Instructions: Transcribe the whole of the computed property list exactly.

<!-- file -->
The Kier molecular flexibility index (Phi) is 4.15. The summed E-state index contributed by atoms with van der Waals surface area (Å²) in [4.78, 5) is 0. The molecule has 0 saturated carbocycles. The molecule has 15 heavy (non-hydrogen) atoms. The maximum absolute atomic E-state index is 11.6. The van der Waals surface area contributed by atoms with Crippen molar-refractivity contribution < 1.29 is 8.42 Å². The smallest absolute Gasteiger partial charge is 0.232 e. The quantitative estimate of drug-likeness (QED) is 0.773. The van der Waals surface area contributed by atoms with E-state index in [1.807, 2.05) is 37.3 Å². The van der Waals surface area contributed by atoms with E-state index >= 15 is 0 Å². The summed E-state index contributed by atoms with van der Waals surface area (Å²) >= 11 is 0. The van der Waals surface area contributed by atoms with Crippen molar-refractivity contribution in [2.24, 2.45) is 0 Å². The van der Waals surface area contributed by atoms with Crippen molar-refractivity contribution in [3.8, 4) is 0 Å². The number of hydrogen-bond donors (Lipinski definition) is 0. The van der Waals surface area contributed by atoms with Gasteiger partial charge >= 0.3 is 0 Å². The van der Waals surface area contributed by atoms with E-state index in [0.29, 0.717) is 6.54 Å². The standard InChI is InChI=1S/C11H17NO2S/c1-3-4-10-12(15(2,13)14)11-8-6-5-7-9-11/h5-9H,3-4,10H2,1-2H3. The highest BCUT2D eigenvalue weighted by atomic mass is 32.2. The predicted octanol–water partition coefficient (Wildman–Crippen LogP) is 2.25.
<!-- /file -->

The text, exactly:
The Kier molecular flexibility index (Phi) is 4.15. The summed E-state index contributed by atoms with van der Waals surface area (Å²) in [4.78, 5) is 0. The molecule has 0 saturated carbocycles. The molecule has 15 heavy (non-hydrogen) atoms. The maximum absolute atomic E-state index is 11.6. The van der Waals surface area contributed by atoms with Crippen molar-refractivity contribution < 1.29 is 8.42 Å². The smallest absolute Gasteiger partial charge is 0.232 e. The quantitative estimate of drug-likeness (QED) is 0.773. The van der Waals surface area contributed by atoms with E-state index in [1.807, 2.05) is 37.3 Å². The van der Waals surface area contributed by atoms with E-state index >= 15 is 0 Å². The summed E-state index contributed by atoms with van der Waals surface area (Å²) >= 11 is 0. The van der Waals surface area contributed by atoms with Crippen molar-refractivity contribution in [2.24, 2.45) is 0 Å². The van der Waals surface area contributed by atoms with Crippen molar-refractivity contribution in [3.8, 4) is 0 Å². The number of hydrogen-bond donors (Lipinski definition) is 0. The van der Waals surface area contributed by atoms with Gasteiger partial charge >= 0.3 is 0 Å². The van der Waals surface area contributed by atoms with E-state index in [0.29, 0.717) is 6.54 Å². The standard InChI is InChI=1S/C11H17NO2S/c1-3-4-10-12(15(2,13)14)11-8-6-5-7-9-11/h5-9H,3-4,10H2,1-2H3. The highest BCUT2D eigenvalue weighted by atomic mass is 32.2. The predicted octanol–water partition coefficient (Wildman–Crippen LogP) is 2.25.